Mr. MICHENER. That they were willing to give them the indenture; and as a matter of fact, I think you probably found that the Detroit Trust Co. is executor of more wills than


other company in the country, for the reason that the people who live there have confidence in them and designate them as the people to dispose of or administer their estates. Now, did you find anything wrong in connection with the Detroit Trust Co.? Answer that right out, please.

Mr. DIRKSEN. I prefer to make no reflections. But I am going to say this, by way of answer to the question: There is not any doubt in my mind that they rank high in public esteem in Detroit and in Michigan, so long as things were normal and conditions were prosperous, but just the minute that they or their clients were in position where they were going to lose some money, just as soon as these trusts were about to be impaired, it was a case of everybody for himself and the devil take the hindmost, and the result is that you

get into all sorts of sharp practices. I shall not reflect upon the Detroit Trust Co., because I think, under similar circumstances, so many have done the same thing. It is a case of trying to recapture your white alley when everything seem black.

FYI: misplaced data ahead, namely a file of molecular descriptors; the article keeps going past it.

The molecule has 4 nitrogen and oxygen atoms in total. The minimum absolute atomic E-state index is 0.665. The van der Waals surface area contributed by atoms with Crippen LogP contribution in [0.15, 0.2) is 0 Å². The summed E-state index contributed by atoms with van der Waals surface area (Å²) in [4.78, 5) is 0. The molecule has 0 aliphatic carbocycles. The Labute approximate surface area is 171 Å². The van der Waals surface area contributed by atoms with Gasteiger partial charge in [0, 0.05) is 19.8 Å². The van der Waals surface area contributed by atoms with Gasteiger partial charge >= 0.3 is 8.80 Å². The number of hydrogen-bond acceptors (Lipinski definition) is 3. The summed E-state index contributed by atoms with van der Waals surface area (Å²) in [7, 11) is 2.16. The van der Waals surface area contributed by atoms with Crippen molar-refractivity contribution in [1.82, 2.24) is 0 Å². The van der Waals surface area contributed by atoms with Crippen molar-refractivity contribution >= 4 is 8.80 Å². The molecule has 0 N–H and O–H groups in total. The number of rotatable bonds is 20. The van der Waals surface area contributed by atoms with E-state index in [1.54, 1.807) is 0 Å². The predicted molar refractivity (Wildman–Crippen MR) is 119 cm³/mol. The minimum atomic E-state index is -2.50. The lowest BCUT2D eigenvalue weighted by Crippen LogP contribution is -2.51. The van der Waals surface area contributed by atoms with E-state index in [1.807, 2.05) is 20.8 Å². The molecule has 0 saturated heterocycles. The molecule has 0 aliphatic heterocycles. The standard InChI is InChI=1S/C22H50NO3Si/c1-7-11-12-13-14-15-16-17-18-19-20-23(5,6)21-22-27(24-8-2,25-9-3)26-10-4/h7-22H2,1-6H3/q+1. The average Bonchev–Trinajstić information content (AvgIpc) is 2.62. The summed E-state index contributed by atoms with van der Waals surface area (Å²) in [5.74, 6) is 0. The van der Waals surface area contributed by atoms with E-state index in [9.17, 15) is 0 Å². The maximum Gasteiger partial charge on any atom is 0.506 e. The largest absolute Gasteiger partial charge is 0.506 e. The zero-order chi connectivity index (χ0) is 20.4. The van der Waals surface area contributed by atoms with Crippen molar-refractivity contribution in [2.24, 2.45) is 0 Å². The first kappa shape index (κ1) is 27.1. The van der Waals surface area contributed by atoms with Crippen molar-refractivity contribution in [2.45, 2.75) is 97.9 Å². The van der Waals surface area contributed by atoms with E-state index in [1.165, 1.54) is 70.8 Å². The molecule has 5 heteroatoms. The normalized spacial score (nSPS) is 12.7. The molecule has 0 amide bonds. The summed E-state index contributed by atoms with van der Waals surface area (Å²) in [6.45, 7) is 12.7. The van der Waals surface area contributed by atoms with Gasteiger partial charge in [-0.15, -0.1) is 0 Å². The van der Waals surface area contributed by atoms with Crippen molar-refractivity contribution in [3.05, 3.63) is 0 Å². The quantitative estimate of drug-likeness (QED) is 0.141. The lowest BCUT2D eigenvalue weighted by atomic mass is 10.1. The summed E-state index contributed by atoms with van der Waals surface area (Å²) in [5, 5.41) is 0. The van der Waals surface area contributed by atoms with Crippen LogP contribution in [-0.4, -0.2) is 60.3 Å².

Mr. MICHENER. The courts were not going out of their way to appoint the Detroit Trust Co.

Mr. DIRKSEN. Not necessarily, but that gets us right to the thing that I think ought to be brought home to this committee, and that is that you have a set-up of this kind in Philadelphia, you have it in Chicago, you have it in San Francisco, you have it everywhere, and it is absolutely impossible, under such ramifications of corporate entities acting as trust companies, and also acting as trustees for the courts, in my opinion, to get all of the facts that are necessary to determine the equities in the situation in the reorganization of corporate structures. It is not, in my judgment, the fault of the courts.

Mr. HEALEY. Was not this particular trust company designated as the representative of the creditors?


Mr. HEALEY. And the majority of the creditors delegated this trust company as their representative, as trustees?

Mr. DIRKSEN. Yes. Maybe you are thinking of entirely after reorganization under 77B. I was reciting the background before we really got to that time, to show how that got into the picture, and what has happened afterward. Now, I submit to you that no matter what question might be presented to the court you are going to get the answer from the same trust company, through one of its affiliates, through one of its groups, or through some subsidiary. You just cannot miss it, because they are identified with almost